# Bounded awareness and anomalies in intertemporal choice: Zooming in Google Earth as both metaphor and model

- 2k Downloads
- 1 Citations

## Abstract

This paper draws on recent developments in the theory of choice under uncertainty to model anomalies in intertemporal choice. Cognitive limitations leading to hyperbolic discounting and magnitude effects in intertemporal choice may be described in terms of bounded awareness, and represented by phenomena familiar from visualization software such as Google Earth. Cognitive limits on visualization impose constraints on both the area being viewed and the level of detail of the view, with a trade-off between the two. Increasing detail at the expense of limiting the area viewed may be described as zooming. Data from a field experiment were used to assess the theory with an incentive-compatible multiple price list approach involving magnitude levels of 5x, 10x and 20x the basic magnitude level with time horizons of one, three, six and 12 months. Without zooming adjustments in base consumption, very strong hyperbolic and magnitude effects were found, and present bias could not explain the hyperbolic effects. The zooming model provides an explanation of what appear to be significant intertemporal anomalies in the data.

## Keywords

Intertemporal choice Hyperbolic discounting Magnitude effects Google Earth Zooming Limited asset integration Field experiment Calibration test## JEL Classifications

D03 D91 C93## 1 Introduction

Anomalies in intertemporal choice include hyperbolic discounting, quasi-hyperbolic discounting (present bias), and magnitude effects (Chung and Herrnstein 1967; Thaler 1981; Ainslie 1991; Loewenstein and Prelec 1992; Laibson 1997) and represent deviations from the well-known discounted utility model (Samuelson 1937).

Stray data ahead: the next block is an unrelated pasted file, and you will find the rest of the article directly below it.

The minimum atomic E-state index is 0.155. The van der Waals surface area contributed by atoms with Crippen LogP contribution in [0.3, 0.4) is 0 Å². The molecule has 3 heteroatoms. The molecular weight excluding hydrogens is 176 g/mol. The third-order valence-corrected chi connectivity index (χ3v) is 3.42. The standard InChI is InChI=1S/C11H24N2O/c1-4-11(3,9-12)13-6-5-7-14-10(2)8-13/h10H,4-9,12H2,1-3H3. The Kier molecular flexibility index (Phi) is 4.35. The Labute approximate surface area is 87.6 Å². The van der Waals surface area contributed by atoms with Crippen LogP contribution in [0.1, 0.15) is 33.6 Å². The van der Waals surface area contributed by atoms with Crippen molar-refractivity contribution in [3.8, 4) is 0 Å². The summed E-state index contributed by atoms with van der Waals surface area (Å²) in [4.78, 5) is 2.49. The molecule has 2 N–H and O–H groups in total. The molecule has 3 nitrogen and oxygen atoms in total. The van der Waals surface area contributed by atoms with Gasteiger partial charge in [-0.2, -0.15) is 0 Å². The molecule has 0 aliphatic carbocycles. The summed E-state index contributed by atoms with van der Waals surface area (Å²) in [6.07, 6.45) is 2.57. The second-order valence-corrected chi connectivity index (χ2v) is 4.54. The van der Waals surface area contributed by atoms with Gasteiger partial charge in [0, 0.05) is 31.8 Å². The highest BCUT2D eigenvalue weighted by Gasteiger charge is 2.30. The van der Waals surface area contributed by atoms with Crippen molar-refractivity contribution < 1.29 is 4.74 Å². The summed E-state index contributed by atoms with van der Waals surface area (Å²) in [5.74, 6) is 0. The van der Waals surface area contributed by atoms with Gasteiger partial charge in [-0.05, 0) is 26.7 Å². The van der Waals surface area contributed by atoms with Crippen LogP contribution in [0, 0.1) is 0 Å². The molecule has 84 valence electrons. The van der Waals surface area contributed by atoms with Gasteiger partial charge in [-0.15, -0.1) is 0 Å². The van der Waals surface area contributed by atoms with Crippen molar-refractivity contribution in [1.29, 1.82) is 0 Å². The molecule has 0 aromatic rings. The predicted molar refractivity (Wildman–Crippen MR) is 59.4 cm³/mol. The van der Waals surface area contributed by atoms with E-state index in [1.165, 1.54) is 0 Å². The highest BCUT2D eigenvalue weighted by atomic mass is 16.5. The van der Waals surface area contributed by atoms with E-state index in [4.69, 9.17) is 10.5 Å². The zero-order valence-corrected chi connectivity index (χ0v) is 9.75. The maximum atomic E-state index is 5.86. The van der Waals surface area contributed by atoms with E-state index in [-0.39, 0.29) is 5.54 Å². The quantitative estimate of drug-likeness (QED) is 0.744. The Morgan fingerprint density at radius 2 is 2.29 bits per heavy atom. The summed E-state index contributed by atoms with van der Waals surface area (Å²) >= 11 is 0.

Magnitude effects in intertemporal choices in the form of systematically lower discount rates associated with prospects with larger monetary amounts appear as an accepted empirical regularity^{1} with few convincing explanations. It may not be explained by the functional form of the utility function and is called the “increasing proportional sensitivity property” (Prelec and Loewenstein 1991).

Hyperbolic discounting has been a popular way to model anomalies in intertemporal choice associated with intertemporally inconsistent behavior with potential negative externality effects. While hyperbolic discounting has been accepted as a widespread behavioral characteristic there is no generally accepted account of its sources or its relationship to other aspects of choice, notably including choice under uncertainty.

The aim of this paper is threefold. First, we link anomalies in intertemporal choice to the literature on unawareness that has arisen mainly in the context of choice under uncertainty. Second, we introduce a visual metaphor for bounded awareness as ‘zooming’, derived from visualization software such as Google Earth. Third, we present the results of experimental studies designed to test the zooming hypothesis.

The approach used in the present paper draws on recent developments in the theory of choice under uncertainty, in which the standard assumption that decision-makers are aware of all possible states of nature is relaxed. Models incorporating various forms of ‘unawareness’ have been developed by Grant and Quiggin (2013), Halpern and Rego (2014), and Heifetz et al. (2006) among others. Schipper (2015) provides a bibliography.